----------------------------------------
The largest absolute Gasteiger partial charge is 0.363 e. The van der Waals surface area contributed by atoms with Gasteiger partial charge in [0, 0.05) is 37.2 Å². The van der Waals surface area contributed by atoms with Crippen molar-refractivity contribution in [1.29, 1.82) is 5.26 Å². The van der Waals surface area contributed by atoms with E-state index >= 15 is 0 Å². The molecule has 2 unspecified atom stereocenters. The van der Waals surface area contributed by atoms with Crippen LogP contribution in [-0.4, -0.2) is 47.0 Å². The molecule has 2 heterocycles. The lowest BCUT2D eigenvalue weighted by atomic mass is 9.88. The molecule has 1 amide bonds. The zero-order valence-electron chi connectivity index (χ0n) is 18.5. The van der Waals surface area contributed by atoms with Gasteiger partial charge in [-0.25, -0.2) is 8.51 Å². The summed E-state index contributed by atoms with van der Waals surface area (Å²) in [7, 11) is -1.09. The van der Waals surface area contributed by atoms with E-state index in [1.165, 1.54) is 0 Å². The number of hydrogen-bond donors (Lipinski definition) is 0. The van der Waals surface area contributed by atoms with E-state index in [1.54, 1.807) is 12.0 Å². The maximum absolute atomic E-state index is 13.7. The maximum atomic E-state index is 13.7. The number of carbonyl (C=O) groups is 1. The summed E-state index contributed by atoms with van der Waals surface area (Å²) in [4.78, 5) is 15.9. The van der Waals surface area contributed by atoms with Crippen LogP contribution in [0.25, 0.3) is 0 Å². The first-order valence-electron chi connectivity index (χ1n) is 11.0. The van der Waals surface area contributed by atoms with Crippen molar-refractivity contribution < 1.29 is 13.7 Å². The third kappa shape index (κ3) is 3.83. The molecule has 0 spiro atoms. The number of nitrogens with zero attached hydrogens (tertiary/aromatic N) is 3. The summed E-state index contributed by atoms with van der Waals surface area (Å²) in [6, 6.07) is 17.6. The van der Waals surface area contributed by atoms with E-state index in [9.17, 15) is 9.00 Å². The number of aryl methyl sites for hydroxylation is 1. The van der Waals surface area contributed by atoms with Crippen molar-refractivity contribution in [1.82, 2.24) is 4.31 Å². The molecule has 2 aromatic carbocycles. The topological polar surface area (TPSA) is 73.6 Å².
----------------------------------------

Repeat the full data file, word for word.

The largest absolute Gasteiger partial charge is 0.363 e. The van der Waals surface area contributed by atoms with Gasteiger partial charge in [0, 0.05) is 37.2 Å². The van der Waals surface area contributed by atoms with Crippen molar-refractivity contribution in [1.29, 1.82) is 5.26 Å². The van der Waals surface area contributed by atoms with E-state index >= 15 is 0 Å². The molecule has 2 unspecified atom stereocenters. The van der Waals surface area contributed by atoms with Crippen LogP contribution in [-0.4, -0.2) is 47.0 Å². The molecule has 2 heterocycles. The lowest BCUT2D eigenvalue weighted by atomic mass is 9.88. The molecule has 1 amide bonds. The zero-order valence-electron chi connectivity index (χ0n) is 18.5. The van der Waals surface area contributed by atoms with Gasteiger partial charge in [-0.25, -0.2) is 8.51 Å². The summed E-state index contributed by atoms with van der Waals surface area (Å²) in [7, 11) is -1.09. The van der Waals surface area contributed by atoms with E-state index in [1.165, 1.54) is 0 Å². The number of hydrogen-bond donors (Lipinski definition) is 0. The van der Waals surface area contributed by atoms with E-state index in [1.54, 1.807) is 12.0 Å². The maximum absolute atomic E-state index is 13.7. The maximum atomic E-state index is 13.7. The number of carbonyl (C=O) groups is 1. The summed E-state index contributed by atoms with van der Waals surface area (Å²) in [4.78, 5) is 15.9. The van der Waals surface area contributed by atoms with Crippen LogP contribution in [0.25, 0.3) is 0 Å². The first-order valence-electron chi connectivity index (χ1n) is 11.0. The van der Waals surface area contributed by atoms with Crippen molar-refractivity contribution < 1.29 is 13.7 Å². The third kappa shape index (κ3) is 3.83. The molecule has 0 spiro atoms. The number of nitrogens with zero attached hydrogens (tertiary/aromatic N) is 3. The summed E-state index contributed by atoms with van der Waals surface area (Å²) in [6, 6.07) is 17.6. The van der Waals surface area contributed by atoms with E-state index in [9.17, 15) is 9.00 Å². The number of aryl methyl sites for hydroxylation is 1. The van der Waals surface area contributed by atoms with Crippen molar-refractivity contribution in [1.82, 2.24) is 4.31 Å². The molecule has 2 aromatic carbocycles. The topological polar surface area (TPSA) is 73.6 Å².